A note from Onesimus: We dropped in on Mr. Jack, hard at work in a high lonely turret of Castle Warlock, toiling on the Scots-Free edition of Robert Falconer that we hope to publish in the latter half of this year. As it happened, he'd just been working on the translation of a most poignant Scots passage from Chapter 8, presented below, which is framed by MacDonald's English narrative (it's only dialogue and interior monologues that are ever in Scots).
This section is a great example of how MacDonald brings to life the deep emotional pain and spiritual crises he so often found in sensitive souls who took to heart the extreme Calvinism rampant in the Scotland of his day. While our Scots-Free edition will replace the Scots with English, for the educational purposes of this blog post we present both the original Scots and Mr. Jack's skillful rendition into the English tongue:
From Chapter 8 of Robert Falconer:
The household always retired early—earlier on Saturday night in preparation for the Sabbath—and by ten o'clock grannie and Betty were in bed. Robert, indeed, was in bed too; but he had lain down in his clothes, waiting for such time as might afford reasonable hope of his grandmother being asleep, when he might both ease Shargar's hunger and get to sleep himself. Several times he got up, resolved to make his attempt; but as often his courage failed and he lay down again, sure that grannie could not be asleep yet. When the clock beside him struck eleven, he could bear it no longer, and finally rose to do his endeavour.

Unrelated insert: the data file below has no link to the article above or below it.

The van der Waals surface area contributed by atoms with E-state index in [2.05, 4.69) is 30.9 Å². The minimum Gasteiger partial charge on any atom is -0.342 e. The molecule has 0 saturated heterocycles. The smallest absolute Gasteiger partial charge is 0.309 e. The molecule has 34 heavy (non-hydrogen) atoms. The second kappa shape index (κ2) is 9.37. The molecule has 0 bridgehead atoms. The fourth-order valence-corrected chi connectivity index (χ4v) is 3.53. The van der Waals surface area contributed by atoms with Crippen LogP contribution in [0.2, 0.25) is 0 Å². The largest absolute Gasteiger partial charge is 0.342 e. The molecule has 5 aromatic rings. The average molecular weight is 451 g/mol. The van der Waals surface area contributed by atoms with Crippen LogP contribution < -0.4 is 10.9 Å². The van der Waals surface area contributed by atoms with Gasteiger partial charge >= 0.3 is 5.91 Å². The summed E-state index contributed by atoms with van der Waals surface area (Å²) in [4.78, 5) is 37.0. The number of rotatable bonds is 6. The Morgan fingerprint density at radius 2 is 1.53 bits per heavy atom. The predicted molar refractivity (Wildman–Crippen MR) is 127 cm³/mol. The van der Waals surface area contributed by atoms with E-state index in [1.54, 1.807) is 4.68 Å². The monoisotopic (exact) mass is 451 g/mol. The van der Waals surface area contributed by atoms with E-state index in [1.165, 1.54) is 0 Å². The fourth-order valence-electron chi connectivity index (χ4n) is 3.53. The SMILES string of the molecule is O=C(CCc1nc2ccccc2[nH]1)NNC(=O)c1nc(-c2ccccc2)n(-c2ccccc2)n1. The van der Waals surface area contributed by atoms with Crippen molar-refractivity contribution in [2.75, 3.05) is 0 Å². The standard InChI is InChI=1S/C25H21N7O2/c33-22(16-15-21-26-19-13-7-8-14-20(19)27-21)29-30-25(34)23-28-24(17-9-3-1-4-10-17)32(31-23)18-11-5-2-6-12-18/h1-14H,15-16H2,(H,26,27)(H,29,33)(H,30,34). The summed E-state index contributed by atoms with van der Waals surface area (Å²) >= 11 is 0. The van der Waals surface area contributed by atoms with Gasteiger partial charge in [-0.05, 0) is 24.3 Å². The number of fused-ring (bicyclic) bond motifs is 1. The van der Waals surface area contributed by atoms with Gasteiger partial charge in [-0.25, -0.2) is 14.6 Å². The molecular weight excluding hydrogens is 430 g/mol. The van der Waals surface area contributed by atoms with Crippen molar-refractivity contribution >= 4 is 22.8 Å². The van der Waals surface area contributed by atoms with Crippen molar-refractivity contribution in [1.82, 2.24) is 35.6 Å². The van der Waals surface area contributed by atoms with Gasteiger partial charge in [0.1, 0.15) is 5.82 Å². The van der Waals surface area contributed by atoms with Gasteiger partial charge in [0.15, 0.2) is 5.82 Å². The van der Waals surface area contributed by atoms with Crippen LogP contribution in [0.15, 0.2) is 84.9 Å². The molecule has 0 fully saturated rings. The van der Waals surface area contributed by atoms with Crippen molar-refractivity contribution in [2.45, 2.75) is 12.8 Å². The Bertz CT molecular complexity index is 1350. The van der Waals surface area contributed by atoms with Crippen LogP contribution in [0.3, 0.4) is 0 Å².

Opening the door of the closet slowly and softly, he crept upon his hands and knees into the middle of the parlour, feeling very much like a thief, as, indeed, in a measure he was, though from a blameless motive. But just as he had accomplished half the distance to the door, he was arrested and fixed with terror; for a deep sigh came from grannie's bed, followed by the voice of words. He thought at first that she had heard him, but he soon found that he was mistaken. Still, the fear of discovery held him there on all fours, like a chained animal. A dull red gleam, faint and dull, from the embers of the fire, was the sole light in the room. Everything so common to his eyes in the daylight seemed now strange and eerie in the dying coals, and at what was to the boy the unearthly hour of the night.